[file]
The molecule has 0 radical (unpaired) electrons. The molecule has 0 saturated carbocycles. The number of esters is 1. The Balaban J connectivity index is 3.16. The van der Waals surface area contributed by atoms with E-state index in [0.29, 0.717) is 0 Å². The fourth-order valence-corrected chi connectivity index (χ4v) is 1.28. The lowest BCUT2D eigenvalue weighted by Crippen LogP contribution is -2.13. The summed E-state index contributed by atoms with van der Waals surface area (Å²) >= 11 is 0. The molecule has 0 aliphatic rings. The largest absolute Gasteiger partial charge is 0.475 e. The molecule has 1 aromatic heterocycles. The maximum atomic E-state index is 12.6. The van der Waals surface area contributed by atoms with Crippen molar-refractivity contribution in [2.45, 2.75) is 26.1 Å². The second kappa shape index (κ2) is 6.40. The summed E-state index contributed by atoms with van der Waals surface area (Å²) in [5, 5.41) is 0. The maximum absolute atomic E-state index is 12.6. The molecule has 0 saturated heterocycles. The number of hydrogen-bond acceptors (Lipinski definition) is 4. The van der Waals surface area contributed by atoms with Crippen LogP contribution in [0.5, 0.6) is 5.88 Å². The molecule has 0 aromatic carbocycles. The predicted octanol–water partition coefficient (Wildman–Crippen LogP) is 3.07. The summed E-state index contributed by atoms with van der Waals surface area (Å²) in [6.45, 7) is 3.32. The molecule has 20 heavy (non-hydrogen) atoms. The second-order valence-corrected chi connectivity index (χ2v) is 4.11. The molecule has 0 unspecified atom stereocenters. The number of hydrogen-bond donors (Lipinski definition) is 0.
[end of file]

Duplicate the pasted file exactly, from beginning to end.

The molecule has 0 radical (unpaired) electrons. The molecule has 0 saturated carbocycles. The number of esters is 1. The Balaban J connectivity index is 3.16. The van der Waals surface area contributed by atoms with E-state index in [0.29, 0.717) is 0 Å². The fourth-order valence-corrected chi connectivity index (χ4v) is 1.28. The lowest BCUT2D eigenvalue weighted by Crippen LogP contribution is -2.13. The summed E-state index contributed by atoms with van der Waals surface area (Å²) >= 11 is 0. The molecule has 0 aliphatic rings. The largest absolute Gasteiger partial charge is 0.475 e. The molecule has 1 aromatic heterocycles. The maximum atomic E-state index is 12.6. The van der Waals surface area contributed by atoms with Crippen molar-refractivity contribution in [2.45, 2.75) is 26.1 Å². The second kappa shape index (κ2) is 6.40. The summed E-state index contributed by atoms with van der Waals surface area (Å²) in [5, 5.41) is 0. The maximum absolute atomic E-state index is 12.6. The molecule has 0 saturated heterocycles. The number of hydrogen-bond acceptors (Lipinski definition) is 4. The van der Waals surface area contributed by atoms with Crippen LogP contribution in [0.5, 0.6) is 5.88 Å². The molecule has 0 aromatic carbocycles. The predicted octanol–water partition coefficient (Wildman–Crippen LogP) is 3.07. The summed E-state index contributed by atoms with van der Waals surface area (Å²) in [6.45, 7) is 3.32. The molecule has 20 heavy (non-hydrogen) atoms. The second-order valence-corrected chi connectivity index (χ2v) is 4.11. The molecule has 0 unspecified atom stereocenters. The number of hydrogen-bond donors (Lipinski definition) is 0.